At the Holy Eucharist on the Friday of the Second Week after Trinity

I Kings 19:9,11-16 - Ps. 26:7-9,13-14 - Matthew 5:27-32

It was a time of tumult and division and violence.

Elijah the prophet confronts Ahab the king.

Ahab kills the prophets of Israel ...

Elijah kills the prophets of the king's cults.

Elijah flees for his life.

He comes to the mount of Horeb, "the mount of God".

It was here that God had appeared to Moses, in the bush which while aflame, was not consumed.

This, in other words, was a 'thin place', a place of encounter and revelation.

I think we can guess what Elijah may have desired.

Surely he desired the God of the great wind, the God of earthquake, the God of the fire ...

Bringing judgement, tearing down, overcoming foes in shock and awe.

"But the Lord was not in the wind ... the earthquake ... the fire".

Where is God encountered by Elijah?

In "a sound of sheer silence".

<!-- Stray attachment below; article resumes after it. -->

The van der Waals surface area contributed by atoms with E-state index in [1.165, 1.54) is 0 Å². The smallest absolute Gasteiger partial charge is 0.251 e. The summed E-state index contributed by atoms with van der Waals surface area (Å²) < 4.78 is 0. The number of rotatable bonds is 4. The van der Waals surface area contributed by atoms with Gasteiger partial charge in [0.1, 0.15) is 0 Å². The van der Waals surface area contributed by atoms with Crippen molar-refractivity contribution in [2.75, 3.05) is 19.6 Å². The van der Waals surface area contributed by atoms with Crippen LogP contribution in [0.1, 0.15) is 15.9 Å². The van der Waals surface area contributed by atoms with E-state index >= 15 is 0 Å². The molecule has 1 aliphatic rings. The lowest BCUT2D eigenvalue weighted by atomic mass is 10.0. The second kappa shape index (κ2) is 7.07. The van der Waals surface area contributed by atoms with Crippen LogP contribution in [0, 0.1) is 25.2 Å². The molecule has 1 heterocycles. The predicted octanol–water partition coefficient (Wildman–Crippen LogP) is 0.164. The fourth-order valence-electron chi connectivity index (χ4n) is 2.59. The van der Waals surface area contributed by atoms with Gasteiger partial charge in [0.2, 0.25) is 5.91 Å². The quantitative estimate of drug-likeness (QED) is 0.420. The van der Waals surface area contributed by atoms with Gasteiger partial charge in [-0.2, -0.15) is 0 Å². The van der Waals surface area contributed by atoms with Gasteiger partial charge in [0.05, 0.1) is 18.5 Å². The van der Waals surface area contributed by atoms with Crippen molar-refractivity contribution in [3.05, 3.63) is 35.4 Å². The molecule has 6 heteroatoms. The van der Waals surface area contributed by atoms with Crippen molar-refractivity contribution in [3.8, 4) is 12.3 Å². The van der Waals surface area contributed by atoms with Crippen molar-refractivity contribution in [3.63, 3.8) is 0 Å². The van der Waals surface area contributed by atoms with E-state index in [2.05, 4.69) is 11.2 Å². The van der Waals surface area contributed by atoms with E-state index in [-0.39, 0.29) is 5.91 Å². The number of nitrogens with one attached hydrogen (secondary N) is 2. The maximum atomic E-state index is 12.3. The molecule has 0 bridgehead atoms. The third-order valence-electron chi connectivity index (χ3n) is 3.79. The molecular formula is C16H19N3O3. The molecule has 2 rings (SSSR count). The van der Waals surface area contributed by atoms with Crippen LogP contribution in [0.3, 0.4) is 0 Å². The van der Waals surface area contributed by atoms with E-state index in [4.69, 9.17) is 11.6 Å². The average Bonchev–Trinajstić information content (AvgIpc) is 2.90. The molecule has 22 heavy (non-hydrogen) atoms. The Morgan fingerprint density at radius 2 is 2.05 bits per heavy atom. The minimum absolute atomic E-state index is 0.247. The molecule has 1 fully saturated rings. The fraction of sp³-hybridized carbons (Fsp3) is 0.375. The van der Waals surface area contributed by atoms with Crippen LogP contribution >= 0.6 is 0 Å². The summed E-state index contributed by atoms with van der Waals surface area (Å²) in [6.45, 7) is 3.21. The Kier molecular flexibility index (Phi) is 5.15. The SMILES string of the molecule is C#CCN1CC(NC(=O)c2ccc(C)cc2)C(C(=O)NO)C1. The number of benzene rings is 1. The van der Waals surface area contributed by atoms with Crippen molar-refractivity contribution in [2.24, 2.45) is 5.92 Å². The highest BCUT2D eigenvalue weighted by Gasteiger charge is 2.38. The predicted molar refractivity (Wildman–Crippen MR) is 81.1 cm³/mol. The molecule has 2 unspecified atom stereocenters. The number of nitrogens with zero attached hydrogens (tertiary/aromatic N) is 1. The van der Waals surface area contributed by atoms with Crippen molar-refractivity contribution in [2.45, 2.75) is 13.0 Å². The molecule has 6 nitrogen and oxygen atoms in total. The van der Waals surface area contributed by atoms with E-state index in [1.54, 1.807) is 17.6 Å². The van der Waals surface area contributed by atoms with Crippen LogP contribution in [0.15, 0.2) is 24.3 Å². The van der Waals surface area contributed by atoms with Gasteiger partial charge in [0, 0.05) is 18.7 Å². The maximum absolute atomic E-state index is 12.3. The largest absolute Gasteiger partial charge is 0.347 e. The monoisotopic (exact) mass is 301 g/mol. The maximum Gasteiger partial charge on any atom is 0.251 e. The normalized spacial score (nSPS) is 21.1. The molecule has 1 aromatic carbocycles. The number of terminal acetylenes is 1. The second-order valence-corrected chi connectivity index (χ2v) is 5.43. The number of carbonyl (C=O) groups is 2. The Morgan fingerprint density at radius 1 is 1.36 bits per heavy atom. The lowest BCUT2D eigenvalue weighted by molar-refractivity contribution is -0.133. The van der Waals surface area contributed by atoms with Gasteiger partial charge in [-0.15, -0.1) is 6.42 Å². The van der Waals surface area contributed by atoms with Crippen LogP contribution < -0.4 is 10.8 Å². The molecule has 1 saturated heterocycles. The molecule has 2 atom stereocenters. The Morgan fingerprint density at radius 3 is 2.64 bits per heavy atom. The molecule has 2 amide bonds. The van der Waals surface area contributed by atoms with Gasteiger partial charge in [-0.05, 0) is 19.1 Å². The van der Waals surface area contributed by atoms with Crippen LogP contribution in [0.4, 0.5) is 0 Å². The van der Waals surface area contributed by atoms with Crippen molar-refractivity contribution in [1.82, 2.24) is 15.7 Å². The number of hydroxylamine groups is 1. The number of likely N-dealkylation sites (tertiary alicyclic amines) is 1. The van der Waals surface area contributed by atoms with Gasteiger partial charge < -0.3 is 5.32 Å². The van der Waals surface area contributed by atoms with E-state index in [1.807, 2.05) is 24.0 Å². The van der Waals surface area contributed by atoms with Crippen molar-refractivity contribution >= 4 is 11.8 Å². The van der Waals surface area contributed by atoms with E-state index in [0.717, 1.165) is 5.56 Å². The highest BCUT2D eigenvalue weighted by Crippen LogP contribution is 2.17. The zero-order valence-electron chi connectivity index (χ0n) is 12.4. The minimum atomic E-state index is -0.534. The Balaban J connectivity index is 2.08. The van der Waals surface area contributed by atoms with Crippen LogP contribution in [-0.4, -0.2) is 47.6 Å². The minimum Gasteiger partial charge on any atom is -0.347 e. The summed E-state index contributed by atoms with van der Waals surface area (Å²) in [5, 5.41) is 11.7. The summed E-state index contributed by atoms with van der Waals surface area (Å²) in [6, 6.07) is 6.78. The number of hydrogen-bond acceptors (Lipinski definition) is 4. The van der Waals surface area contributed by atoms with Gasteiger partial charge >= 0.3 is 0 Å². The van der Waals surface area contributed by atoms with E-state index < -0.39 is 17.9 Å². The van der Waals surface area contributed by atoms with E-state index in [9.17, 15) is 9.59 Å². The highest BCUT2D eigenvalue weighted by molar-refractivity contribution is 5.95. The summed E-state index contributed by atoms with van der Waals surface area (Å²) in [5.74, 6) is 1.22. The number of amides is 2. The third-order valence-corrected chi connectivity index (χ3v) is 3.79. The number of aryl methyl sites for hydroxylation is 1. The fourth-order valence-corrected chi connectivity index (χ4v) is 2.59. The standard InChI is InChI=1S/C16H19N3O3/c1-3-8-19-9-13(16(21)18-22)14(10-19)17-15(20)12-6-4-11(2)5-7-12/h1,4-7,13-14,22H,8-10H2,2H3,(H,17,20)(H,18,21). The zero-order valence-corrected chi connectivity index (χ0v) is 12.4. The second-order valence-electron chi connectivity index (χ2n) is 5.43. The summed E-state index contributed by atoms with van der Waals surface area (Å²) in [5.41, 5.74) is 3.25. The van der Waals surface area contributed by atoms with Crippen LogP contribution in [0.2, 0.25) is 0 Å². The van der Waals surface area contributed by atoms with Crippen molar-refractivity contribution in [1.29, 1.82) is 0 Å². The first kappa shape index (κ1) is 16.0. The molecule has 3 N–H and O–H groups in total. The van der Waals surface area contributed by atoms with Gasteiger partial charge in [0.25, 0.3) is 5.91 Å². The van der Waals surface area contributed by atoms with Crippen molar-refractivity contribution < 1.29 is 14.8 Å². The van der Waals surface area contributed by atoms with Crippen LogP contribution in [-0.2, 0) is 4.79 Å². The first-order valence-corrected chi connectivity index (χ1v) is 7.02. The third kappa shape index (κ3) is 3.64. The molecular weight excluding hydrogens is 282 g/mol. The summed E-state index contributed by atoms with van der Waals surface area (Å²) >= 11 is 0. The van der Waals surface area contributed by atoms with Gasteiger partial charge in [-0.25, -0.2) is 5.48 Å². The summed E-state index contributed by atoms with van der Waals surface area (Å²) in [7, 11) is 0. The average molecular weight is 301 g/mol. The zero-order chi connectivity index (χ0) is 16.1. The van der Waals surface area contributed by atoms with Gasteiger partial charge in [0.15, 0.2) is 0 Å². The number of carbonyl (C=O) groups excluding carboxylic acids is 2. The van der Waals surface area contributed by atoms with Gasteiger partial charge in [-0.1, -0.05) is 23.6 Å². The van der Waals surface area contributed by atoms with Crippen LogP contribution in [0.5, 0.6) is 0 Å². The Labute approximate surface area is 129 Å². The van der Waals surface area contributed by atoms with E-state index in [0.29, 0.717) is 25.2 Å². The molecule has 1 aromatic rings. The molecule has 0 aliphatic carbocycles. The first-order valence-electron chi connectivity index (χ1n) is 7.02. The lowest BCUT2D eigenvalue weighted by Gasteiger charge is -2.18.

It seems so out of place in an age of tumult and division and violence ...

Amidst Elijah's fears and uncertainities.

Silence seems so vulnerable and insignificant.

But again and again in the story of Scripture, silence is the place of encounter and revelation.

The silence of the Virgin's womb ... where God takes flesh and dwells amongst us.

The silence of Jesus before his accusers ... where hatred and violence become subject to divine love and forgiveness.

The silence of the tomb on that first day of the week, early in the morning ... where death is swallowed up in Life.

Christians haven't always grasped this meaning of silence.

Too often, amidst challenge and uncertainty, we desire to speak often and loudly ...

Rather than follow Elijah to Mount Horeb.

But there have been times in the Church's life when silence has been understood.